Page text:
Venezuelan human rights organizations say that although freedom of expression is present in Venezuela, full guarantees for the exercise of such freedom are lacking, as illustrated by several recent judicial rulings that have permitted prior censorship or have penalized criticism of public officials.
However, says Teodoro Petkoff, a former politician and an editor at the opposition daily TalCual, Chávez’s “discourse has so far not been matched by any repressive measure…. It is true that the president is aggressive, but we are very aggressive with him, too. The problem that Chávez has created,” adds Petkoff, “is that his discourse, in some popular sectors that support him, has generated aggressive attitudes against the media.”
Attacks against reporters, cameramen, and photographers are not a new phenomenon in Venezuela. During the last four decades, Venezuelan presidents often attempted to silence the media’s critical coverage. Their techniques ranged from violent threats and overt censorship to denials of preferential exchange rates for the import of newsprint. For instance, according to CPJ research, during 1992, at least five media outlets in Venezuela were raided, censored, prohibited from circulating, or had copies of their publications confiscated by government authorities. And during the last 10 years, CPJ has documented 18 attacks involving 34 journalists, most of which occurred in the first half of the 1990s, under the administrations of former presidents Carlos Andrés Pérez and Rafael Caldera.
But under Chávez, the sparring between the government and the media has escalated in this already divided nation. For instance, Chávez has coined the opposition, which includes the media, escuálidos (squalids), and the media have fired back at his supporters, calling them “chavista mobs” and “vandals.” Chávez’s aggressive discourse has reinforced hostility toward the media among government supporters–who have occasionally resorted to attacking news crews–and has fostered a climate of fear and self-censorship among journalists, who now avoid covering pro-Chávez events.
The harassment has also touched international media outlets, such as CNN. For instance, some opposition supporters have expressed anger that CNN covered April’s pro-Chávez demonstrations and government press conferences.
Of course, the media’s foray into the political arena only worsens the risks that Venezuelan journalists face. Indeed, some high-profile journalists have become such ardent Chávez opponents that many Venezuelans say the media, in filling the void left by discredited political parties, has become the opposition.
The atmosphere inside state-run media mirrors the environment in private media. To be sure, most previous Venezuelan governments have used the official media to advance their own partisan interests. But, according to journalists who work for state-run media, the situation has worsened under President Chávez. These journalists say that Chávez has treated the state press–which includes the radio station Radio Nacional, VTV, and Venpres–as his own private media forum. And, according to one Radio Nacional journalist, “There is a witch-hunt inside the radio station: either you are a chavista or you are a squalid.”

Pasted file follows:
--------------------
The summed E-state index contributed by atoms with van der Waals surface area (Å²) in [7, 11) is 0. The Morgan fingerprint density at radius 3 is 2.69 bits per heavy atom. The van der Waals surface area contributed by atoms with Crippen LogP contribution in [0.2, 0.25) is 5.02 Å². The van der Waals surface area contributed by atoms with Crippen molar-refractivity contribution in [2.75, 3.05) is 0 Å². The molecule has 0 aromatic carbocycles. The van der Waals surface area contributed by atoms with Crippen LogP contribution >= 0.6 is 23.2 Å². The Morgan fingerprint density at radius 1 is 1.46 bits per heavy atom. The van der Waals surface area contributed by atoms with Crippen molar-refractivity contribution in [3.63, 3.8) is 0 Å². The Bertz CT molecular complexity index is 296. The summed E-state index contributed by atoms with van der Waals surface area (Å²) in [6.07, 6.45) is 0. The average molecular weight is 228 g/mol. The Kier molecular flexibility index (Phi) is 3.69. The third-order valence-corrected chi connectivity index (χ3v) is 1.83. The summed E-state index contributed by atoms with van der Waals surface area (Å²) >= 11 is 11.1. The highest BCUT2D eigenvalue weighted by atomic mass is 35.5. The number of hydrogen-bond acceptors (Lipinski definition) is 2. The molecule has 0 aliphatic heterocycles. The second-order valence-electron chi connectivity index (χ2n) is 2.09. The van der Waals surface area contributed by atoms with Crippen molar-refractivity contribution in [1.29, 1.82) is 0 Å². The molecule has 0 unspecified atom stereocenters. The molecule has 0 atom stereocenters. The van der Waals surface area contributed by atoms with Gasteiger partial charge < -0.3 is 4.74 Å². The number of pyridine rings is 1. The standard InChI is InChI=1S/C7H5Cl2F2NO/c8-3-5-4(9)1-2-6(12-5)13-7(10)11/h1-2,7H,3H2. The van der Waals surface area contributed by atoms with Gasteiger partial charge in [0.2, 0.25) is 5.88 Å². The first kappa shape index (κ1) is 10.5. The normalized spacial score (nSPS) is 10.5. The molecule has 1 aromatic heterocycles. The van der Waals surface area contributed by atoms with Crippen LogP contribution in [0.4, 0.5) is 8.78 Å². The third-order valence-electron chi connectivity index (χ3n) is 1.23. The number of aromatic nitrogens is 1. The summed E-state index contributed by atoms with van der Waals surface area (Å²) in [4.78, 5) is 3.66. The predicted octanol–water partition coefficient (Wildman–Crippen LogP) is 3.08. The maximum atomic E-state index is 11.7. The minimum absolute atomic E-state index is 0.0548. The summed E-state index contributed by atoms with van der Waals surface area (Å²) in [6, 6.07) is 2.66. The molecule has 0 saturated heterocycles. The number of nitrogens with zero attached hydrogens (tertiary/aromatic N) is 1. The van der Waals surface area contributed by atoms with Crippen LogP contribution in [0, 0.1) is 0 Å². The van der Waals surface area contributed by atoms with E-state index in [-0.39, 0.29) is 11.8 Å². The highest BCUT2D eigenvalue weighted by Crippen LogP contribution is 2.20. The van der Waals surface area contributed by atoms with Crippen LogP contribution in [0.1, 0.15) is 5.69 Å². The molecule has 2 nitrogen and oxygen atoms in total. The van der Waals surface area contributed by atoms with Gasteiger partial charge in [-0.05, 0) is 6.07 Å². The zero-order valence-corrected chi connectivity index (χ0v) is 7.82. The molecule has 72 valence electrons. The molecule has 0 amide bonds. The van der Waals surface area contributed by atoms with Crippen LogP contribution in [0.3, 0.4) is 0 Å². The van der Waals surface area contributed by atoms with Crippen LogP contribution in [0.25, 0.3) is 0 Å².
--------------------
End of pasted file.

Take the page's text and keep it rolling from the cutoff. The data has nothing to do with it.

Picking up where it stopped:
“I’ve always argued that we have to cover both sides, but that’s not our communications policy,” says one journalist who works for the state press agency, Venpres. In other words, balanced reporting is hard to find.
The situation for journalists during businessman Carmona’s brief tenure during the coup attempt was not much better. Carmona-backed forces reportedly harassed journalists working for community media, which are noncommercial broadcasters serving local neighborhoods. Community media outlets in Caracas such as TV Catia, TV Caricuao, Radio Perola, and Radio Catia Libre said that police raided their offices and that some workers were detained. The majority of community media outlets are pro-Chávez.
Also under Carmona, the state television station, VTV, was taken off the air on the evening of April 11 after being occupied by military forces that joined the coup. It remained shuttered until April 13, when it was taken over by government supporters who brought it back on air.
Nobody can predict what the future holds for Venezuelan journalists, let alone for Venezuela itself. In fact, many Venezuelans worry that another military coup against Chávez may occur; according to recent news reports, both opposition supporters and Chávez’s followers are stockpiling weapons and ammunitions. Fearing that journalists will be primary targets if another coup happens, some newspapers are developing emergency plans to evacuate and track their journalists.
In the past, whenever Chávez has ordered the attacks and harassment of journalists to stop, his followers have generally complied with his request. Although the president still occasionally denounces “communications media” in general, lately he has avoided singling out individual journalists. But continued press attacks this summer in which government supporters have beaten and verbally abused photographers and reporters suggest that the situation has gotten out of control.
And the victims in all this are the journalists, who are simply trying to do their jobs.
Sauro González Rodríguez is research associate for CPJ’s Americas program.